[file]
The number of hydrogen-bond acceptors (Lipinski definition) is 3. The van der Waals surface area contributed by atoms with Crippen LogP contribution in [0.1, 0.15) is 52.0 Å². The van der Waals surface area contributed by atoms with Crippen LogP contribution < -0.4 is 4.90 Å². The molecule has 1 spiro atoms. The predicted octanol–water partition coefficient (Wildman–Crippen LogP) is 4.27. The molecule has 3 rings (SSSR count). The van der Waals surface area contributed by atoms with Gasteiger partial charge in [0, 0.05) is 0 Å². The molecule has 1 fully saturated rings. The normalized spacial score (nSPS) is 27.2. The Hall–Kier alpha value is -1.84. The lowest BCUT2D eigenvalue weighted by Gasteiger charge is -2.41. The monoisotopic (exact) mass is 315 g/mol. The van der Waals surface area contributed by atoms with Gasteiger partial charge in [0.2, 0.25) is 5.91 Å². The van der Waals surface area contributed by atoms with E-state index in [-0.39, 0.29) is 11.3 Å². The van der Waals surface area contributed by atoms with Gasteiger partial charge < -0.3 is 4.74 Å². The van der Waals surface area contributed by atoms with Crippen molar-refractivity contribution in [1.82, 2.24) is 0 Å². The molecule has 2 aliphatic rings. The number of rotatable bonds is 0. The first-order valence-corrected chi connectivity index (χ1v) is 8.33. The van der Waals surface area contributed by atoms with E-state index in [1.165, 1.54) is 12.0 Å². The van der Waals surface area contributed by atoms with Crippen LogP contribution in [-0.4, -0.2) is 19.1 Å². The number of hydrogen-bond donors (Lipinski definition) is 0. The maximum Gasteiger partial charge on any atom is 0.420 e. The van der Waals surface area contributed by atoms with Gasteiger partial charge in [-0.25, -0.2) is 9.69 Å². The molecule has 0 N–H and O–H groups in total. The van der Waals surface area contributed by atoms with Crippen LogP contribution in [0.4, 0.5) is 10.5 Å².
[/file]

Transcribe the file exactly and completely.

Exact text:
The number of hydrogen-bond acceptors (Lipinski definition) is 3. The van der Waals surface area contributed by atoms with Crippen LogP contribution in [0.1, 0.15) is 52.0 Å². The van der Waals surface area contributed by atoms with Crippen LogP contribution < -0.4 is 4.90 Å². The molecule has 1 spiro atoms. The predicted octanol–water partition coefficient (Wildman–Crippen LogP) is 4.27. The molecule has 3 rings (SSSR count). The van der Waals surface area contributed by atoms with Gasteiger partial charge in [0, 0.05) is 0 Å². The molecule has 1 fully saturated rings. The normalized spacial score (nSPS) is 27.2. The Hall–Kier alpha value is -1.84. The lowest BCUT2D eigenvalue weighted by Gasteiger charge is -2.41. The monoisotopic (exact) mass is 315 g/mol. The van der Waals surface area contributed by atoms with Gasteiger partial charge in [0.2, 0.25) is 5.91 Å². The van der Waals surface area contributed by atoms with E-state index in [-0.39, 0.29) is 11.3 Å². The van der Waals surface area contributed by atoms with Gasteiger partial charge < -0.3 is 4.74 Å². The van der Waals surface area contributed by atoms with Crippen molar-refractivity contribution in [1.82, 2.24) is 0 Å². The molecule has 2 aliphatic rings. The number of rotatable bonds is 0. The first-order valence-corrected chi connectivity index (χ1v) is 8.33. The van der Waals surface area contributed by atoms with E-state index in [1.165, 1.54) is 12.0 Å². The van der Waals surface area contributed by atoms with Crippen LogP contribution in [-0.4, -0.2) is 19.1 Å². The number of hydrogen-bond donors (Lipinski definition) is 0. The maximum Gasteiger partial charge on any atom is 0.420 e. The van der Waals surface area contributed by atoms with Gasteiger partial charge in [-0.25, -0.2) is 9.69 Å². The molecule has 0 N–H and O–H groups in total. The van der Waals surface area contributed by atoms with Crippen LogP contribution in [0.4, 0.5) is 10.5 Å².